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Cannabis Licensing

Illinois Legislature Passes New Bill to Expand Cannabis Licensing



More than 100 additional recreational marijuana dispensaries will be coming to Illinois under a bill approved by state lawmakers last week. The measure, HB 1443, received nearly unanimous approval from the state Senate on Friday after being passed by a bipartisan majority of the House of Representatives on Tuesday.

Passage of the bill in Illinois clears the way for the issuance of licenses for 75 adult-use cannabis dispensaries that were scheduled to be awarded in May 2020 but were delayed because of the COVID-19 pandemic. The measure also includes provisions to support social equity applicants in the selection process for 110 additional retail cannabis dispensary licenses. Democratic Gov. J.B. Pritzker is expected to sign the legislation, according to media reports.

“As a state that values making our laws reflective of our diverse communities, we must ensure that social justice is at the center of everything we do—and today, that means building upon our work of passing the most equity-centric cannabis law in the nation,” Pritzker said last week after the bill was approved by the Illinois House of Representatives.

The bill is designed to rectify controversies with the 2019 Cannabis Regulation and Tax Act, which legalized the use and sale of adult-use cannabis in Illinois. More than 900 applicants had vied for the 75 licenses that were supposed to be awarded in May of last year. But when only 21 applicants received a perfect score on their application and qualified for a lottery to issue the licenses, the process was put on hold by state officials.

Two Cannabis License Lotteries Upcoming in Illinois

Since that time, applicants have been allowed to correct their applications and submit them to be rescored. Under HB 1443, 55 new licenses will be awarded through a “Qualified Applicant Lottery” open only to those who scored 85 percent or higher in the application process for the original 75 licenses, allowing those who did not receive a perfect score another chance at receiving approval.

Another provision of the bill would offer 55 additional recreational marijuana dispensary licenses under a “Social Equity Justice Involved Lottery.” To be eligible for those licenses, applicants must be a qualified social equity applicant and score at least 85 percent on their application. Qualified social applicants apply to businesses with at least 51 percent ownership by someone who has lived in an area especially hard-hit by the War on Drugs for at least 10 years, or a person arrested or convicted of a marijuana-related crime eligible for expungement, or the immediate family member of such a person.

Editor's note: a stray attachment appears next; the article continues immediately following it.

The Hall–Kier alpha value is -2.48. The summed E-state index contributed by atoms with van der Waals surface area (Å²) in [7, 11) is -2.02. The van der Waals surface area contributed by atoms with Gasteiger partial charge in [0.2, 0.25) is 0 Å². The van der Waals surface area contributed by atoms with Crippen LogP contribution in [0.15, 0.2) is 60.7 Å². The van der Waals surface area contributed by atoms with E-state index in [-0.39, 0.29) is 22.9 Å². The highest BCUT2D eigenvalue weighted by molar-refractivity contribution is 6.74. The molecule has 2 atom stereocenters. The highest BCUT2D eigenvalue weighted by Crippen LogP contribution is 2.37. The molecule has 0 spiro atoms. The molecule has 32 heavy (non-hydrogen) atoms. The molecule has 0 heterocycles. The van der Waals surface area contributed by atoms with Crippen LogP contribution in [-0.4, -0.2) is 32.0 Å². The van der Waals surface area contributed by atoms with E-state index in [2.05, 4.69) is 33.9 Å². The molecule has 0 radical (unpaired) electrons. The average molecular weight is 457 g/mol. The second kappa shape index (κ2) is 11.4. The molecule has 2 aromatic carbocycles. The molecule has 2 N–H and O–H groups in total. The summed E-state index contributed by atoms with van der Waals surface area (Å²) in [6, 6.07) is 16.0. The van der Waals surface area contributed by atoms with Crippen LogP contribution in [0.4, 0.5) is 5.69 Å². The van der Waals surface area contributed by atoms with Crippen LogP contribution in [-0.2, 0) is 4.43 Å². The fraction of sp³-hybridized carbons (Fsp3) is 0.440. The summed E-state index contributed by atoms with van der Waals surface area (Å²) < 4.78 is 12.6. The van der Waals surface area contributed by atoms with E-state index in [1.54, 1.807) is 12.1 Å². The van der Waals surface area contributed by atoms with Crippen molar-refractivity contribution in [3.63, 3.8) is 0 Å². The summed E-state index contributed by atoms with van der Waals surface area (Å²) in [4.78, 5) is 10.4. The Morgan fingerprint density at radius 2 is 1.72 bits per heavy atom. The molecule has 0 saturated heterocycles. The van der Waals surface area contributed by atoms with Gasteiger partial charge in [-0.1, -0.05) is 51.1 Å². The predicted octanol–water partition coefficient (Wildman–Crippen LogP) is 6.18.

“By authorizing additional lotteries that are focused on social equity applicants, we’re ensuring that communities that have been left out and left behind have new opportunities to access the cannabis industry,” Pritzker said. “This legislation further ensures those least likely to have already had a foot in this industry will see a bigger piece of the pie.”

Under the original licensing process, most of the applications that received perfect scores were from companies led by wealthy, white investors. HB 1443 is designed to open up the state’s cannabis industry to companies led by members of communities of color, which have borne the brunt of cannabis prohibition over the years.

“Equity is at the core of cannabis legalization in Illinois, and this essential legislation will accelerate our collective vision to make sure that the communities harmed the most by the war on drugs can participate in this industry as it grows,” Pritzker said in a statement.

HB 1443 also allows for the issuance of licenses for five medical marijuana dispensaries. Democratic state Rep. La Shawn Ford, the sponsor of the legislation, said that while the bill is a compromise, it gives members of the state’s Black and Latino communities a path to participation in the cannabis industry.

“I’m relieved,” Ford said. “I’m happy.”

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Cannabis Licensing

Illinois Announces Upcoming Cannabis Dispensary License Lotteries



Illinois Gov. J.B. Pritzker announced late last week that the state will conduct three lotteries later this summer to award licenses for recreational marijuana retailers. The lotteries, scheduled to be held in July and August, will determine who receives licenses for 185 adult-use cannabis dispensaries across the state.